I spend about 75% of my day in front of a screen—and I’m willing to bet that most people spend the same or more time in front of computers, phones, tablets and TVs too. It’s just how life has evolved. We didn’t have smartphones or personal computers 40 years ago, and there’s almost no way to get around using them today. They make our lives more productive, but they can cause us detachment from the world around us.

For kids especially, screens are a blessing and a curse. My daughter has learned some amazing things on YouTube and by playing interactive tablet games… but there are days when her tablet monopolizes her life. It’s why screen time rules have become a thing in our household.

Limiting screen time is something many parents struggle with, but want to employ. If your kids are too attached to their screens and smart devices, here are a few tips for instituting a good screen time control policy:

  • Have set “device hours” when kids know it’s okay for them to use different screens. For example, make screen time 5-8pm each night—no devices before or after these hours. It’s great for getting kids into the mentality of using screens only at certain times, for a specific amount of time.
  • Set screen time caps and have a log. Tell your kids, “you get 3 hours of screen time today.” It gives them the freedom to pick and choose when they want to use devices. Kids learn to control their own circumstances and deal with the repercussions of misappropriating their time.
  • In the same vein as screen time caps, create a screen time “bank.” Kids earn screen time by doing things not related to their devices. 30 minutes earned for doing their homework right after school. 30 minutes earned for completing a chore. Kids learn to earn, save and manage their screen time, and parents control how much is ultimately doled out.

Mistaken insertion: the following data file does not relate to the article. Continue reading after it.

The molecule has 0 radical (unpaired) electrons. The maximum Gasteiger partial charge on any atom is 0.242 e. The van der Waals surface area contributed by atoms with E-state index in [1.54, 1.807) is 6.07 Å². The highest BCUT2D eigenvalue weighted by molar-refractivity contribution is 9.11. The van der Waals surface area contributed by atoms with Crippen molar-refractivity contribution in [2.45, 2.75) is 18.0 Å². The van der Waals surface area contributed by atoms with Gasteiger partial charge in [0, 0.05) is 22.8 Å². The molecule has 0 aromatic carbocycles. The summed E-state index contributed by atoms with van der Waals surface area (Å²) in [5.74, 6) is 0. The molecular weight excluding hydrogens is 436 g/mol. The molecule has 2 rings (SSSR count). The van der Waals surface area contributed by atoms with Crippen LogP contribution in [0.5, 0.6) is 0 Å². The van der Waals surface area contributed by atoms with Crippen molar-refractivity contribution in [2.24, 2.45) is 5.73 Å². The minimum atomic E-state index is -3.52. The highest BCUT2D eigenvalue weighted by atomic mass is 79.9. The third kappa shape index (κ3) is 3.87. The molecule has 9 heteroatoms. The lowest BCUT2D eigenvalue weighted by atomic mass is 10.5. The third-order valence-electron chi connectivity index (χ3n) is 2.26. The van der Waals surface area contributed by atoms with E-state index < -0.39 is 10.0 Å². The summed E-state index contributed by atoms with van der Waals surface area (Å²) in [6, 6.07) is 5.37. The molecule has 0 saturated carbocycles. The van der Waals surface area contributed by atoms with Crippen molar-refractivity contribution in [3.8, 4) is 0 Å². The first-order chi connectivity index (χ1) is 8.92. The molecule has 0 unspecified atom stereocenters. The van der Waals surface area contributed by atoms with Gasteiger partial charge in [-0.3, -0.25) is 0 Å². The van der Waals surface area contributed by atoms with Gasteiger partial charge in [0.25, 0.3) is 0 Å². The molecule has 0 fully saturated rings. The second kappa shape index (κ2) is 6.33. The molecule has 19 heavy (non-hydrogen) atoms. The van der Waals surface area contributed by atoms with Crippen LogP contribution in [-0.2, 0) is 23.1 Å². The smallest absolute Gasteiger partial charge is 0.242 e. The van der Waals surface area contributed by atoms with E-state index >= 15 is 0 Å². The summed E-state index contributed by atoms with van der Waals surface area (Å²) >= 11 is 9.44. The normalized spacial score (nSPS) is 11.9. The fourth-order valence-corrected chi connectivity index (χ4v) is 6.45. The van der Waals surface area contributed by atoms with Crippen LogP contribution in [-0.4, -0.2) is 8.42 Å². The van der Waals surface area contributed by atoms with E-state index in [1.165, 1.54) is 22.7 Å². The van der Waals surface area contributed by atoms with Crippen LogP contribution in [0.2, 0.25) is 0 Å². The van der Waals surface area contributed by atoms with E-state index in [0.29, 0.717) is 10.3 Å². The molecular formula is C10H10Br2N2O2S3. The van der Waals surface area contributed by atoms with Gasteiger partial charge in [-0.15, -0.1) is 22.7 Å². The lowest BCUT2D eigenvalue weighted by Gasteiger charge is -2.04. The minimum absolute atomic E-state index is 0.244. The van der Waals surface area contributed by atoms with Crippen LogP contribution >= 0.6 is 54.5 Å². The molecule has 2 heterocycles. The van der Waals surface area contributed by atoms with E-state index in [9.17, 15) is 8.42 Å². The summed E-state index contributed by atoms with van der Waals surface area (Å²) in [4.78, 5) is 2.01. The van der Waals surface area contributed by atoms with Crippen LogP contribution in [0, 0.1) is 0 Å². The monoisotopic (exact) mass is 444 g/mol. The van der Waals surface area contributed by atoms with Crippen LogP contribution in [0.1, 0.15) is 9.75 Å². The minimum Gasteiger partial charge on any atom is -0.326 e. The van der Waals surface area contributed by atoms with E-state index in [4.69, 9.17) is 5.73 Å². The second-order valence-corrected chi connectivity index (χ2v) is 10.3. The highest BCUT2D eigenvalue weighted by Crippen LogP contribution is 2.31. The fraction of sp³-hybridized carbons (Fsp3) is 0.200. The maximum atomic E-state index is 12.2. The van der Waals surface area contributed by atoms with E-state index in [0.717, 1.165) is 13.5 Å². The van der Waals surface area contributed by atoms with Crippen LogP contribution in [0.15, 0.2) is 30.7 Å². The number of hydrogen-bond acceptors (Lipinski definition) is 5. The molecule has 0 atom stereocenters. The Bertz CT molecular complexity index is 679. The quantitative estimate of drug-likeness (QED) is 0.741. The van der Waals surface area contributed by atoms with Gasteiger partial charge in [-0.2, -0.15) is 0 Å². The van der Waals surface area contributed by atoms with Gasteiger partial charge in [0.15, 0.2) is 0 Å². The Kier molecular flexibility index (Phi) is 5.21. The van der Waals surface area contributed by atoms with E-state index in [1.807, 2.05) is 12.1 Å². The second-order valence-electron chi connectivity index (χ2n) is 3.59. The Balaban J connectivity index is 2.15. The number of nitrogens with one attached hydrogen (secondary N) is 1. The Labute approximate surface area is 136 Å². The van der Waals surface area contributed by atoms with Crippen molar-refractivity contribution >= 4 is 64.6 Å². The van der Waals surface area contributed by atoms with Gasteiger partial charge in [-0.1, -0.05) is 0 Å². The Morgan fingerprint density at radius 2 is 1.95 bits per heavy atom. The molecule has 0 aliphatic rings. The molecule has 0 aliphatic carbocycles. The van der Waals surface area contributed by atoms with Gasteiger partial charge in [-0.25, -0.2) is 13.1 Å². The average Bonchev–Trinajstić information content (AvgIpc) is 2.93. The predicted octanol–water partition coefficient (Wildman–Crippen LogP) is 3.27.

• Control the supply! If screen use is rampant in your home, become a gatekeeper for devices. Sometimes it’s best for kids to get used to doing things other than looking at their screens, and taking away devices cold turkey is a quick way to do that. Keep in mind this can come off as unfair or harsh to kids, so make sure to explain why you’re confiscating devices and be prepared to outline when and how they can get them back.
  • Sometimes the best way to break the addiction to screens is to provide a better alternative! Kids will willingly put down their devices if there’s something more interesting and exciting to be done. Or, if you enroll them in a sport or club, they simply won’t have time to stay glued to their devices.

As kids get older, screen time will become more and more central to their lives. Eventually, they’ll end up like us adults, using screens for a majority of the day. Before their time is taken over by devices, make sure your kids get to experience a little of what the tangible world around them has to offer!